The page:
When I first heard today that Grokster lost their Supreme Court case by a unanimous decision, my reaction was “Oh, bollocks”. In theory, it means that companies which distribute software may be liable for the actions of their users should they break laws, such as infringe copyright. So, for example, if you downloaded copyrighted works using a Bittorrent client, the makers of that client would also be liable for allowing you to do so.
However, if you read the judges’ decision more closely, you’ll see this sentence (emphasis mine):
We hold that one who distributes a device with the object of promoting its use to infringe copyright, as shown by clear expression or other affirmative steps taken to foster infringement, is liable for the resulting acts of infringement by third parties.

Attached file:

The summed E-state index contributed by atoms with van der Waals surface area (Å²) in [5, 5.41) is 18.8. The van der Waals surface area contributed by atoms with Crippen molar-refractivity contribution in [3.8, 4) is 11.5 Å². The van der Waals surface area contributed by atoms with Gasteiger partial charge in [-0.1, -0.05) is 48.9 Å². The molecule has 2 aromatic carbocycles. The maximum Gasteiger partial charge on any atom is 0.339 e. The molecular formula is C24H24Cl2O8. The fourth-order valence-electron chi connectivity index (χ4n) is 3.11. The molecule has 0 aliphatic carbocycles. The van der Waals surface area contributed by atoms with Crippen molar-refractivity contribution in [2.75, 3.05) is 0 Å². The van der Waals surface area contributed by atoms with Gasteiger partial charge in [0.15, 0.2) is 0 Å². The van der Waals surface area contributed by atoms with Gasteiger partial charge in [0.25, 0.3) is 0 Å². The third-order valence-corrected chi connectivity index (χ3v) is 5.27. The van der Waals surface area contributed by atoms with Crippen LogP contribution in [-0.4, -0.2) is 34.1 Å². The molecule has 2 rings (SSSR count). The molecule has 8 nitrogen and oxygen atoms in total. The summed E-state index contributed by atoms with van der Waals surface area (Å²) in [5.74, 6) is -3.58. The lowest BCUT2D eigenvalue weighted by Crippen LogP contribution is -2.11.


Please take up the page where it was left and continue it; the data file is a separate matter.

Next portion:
What this implies is that if you create some file sharing software and then promote it as a way of downloading copyrighted music for free, then you’d be liable. This is actually quite significant – if your file sharing software is created primarily for the sharing of non-infringing work and somehow warns or discourages users from sharing work in a way that would infringe copyright, then it’s likely that you’d be standing on firmer ground.
From what I have read on the linked page, it would actually seem like the judges have concentrated on the specifics of the Grokster case and not peer-to-peer and file sharing software in general. They’re not going after the technology but are going after those that are abusing it, even if that includes software makers. I suppose that’s fair.
Maybe it’s not such a bad decision after all. But then I’m not a lawyer. In any case, we’ll have to see what happens.